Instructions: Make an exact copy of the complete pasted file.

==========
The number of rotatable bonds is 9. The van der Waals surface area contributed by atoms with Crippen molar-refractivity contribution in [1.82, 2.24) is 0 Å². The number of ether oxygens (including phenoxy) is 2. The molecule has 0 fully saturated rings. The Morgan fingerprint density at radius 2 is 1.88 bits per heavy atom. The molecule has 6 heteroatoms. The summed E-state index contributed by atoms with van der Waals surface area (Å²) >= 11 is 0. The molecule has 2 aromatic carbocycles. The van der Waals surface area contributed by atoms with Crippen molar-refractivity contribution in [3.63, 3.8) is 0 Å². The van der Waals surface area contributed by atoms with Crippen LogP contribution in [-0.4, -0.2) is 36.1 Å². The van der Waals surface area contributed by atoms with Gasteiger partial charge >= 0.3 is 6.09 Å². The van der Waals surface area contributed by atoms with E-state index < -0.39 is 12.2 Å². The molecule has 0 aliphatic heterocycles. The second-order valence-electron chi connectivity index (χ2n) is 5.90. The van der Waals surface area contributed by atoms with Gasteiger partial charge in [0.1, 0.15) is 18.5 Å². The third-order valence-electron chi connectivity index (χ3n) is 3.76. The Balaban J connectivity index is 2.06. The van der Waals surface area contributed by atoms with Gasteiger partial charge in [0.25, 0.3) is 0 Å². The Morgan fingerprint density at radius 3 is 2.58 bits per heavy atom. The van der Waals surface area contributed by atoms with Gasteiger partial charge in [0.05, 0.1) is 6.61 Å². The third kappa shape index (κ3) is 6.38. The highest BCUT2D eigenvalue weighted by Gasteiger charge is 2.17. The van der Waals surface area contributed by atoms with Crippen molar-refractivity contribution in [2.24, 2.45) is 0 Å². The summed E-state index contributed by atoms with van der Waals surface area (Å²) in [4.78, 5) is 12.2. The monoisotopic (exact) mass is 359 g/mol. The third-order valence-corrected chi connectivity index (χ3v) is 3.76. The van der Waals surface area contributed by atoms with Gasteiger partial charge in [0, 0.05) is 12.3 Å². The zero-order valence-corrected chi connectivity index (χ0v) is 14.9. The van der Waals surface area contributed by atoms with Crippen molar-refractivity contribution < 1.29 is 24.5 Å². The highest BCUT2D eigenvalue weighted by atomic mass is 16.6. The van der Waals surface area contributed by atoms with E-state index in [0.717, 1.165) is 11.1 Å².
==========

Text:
The number of rotatable bonds is 9. The van der Waals surface area contributed by atoms with Crippen molar-refractivity contribution in [1.82, 2.24) is 0 Å². The number of ether oxygens (including phenoxy) is 2. The molecule has 0 fully saturated rings. The Morgan fingerprint density at radius 2 is 1.88 bits per heavy atom. The molecule has 6 heteroatoms. The summed E-state index contributed by atoms with van der Waals surface area (Å²) >= 11 is 0. The molecule has 2 aromatic carbocycles. The van der Waals surface area contributed by atoms with Crippen molar-refractivity contribution in [3.63, 3.8) is 0 Å². The van der Waals surface area contributed by atoms with Crippen LogP contribution in [-0.4, -0.2) is 36.1 Å². The van der Waals surface area contributed by atoms with Gasteiger partial charge >= 0.3 is 6.09 Å². The van der Waals surface area contributed by atoms with E-state index < -0.39 is 12.2 Å². The molecule has 0 aliphatic heterocycles. The second-order valence-electron chi connectivity index (χ2n) is 5.90. The van der Waals surface area contributed by atoms with Gasteiger partial charge in [0.1, 0.15) is 18.5 Å². The third-order valence-electron chi connectivity index (χ3n) is 3.76. The Balaban J connectivity index is 2.06. The van der Waals surface area contributed by atoms with Gasteiger partial charge in [0.25, 0.3) is 0 Å². The Morgan fingerprint density at radius 3 is 2.58 bits per heavy atom. The van der Waals surface area contributed by atoms with Gasteiger partial charge in [0.05, 0.1) is 6.61 Å². The third kappa shape index (κ3) is 6.38. The highest BCUT2D eigenvalue weighted by Gasteiger charge is 2.17. The van der Waals surface area contributed by atoms with Crippen molar-refractivity contribution in [2.24, 2.45) is 0 Å². The summed E-state index contributed by atoms with van der Waals surface area (Å²) in [4.78, 5) is 12.2. The monoisotopic (exact) mass is 359 g/mol. The third-order valence-corrected chi connectivity index (χ3v) is 3.76. The van der Waals surface area contributed by atoms with Gasteiger partial charge in [0, 0.05) is 12.3 Å². The zero-order valence-corrected chi connectivity index (χ0v) is 14.9. The van der Waals surface area contributed by atoms with Crippen molar-refractivity contribution < 1.29 is 24.5 Å². The highest BCUT2D eigenvalue weighted by atomic mass is 16.6. The van der Waals surface area contributed by atoms with E-state index in [0.717, 1.165) is 11.1 Å².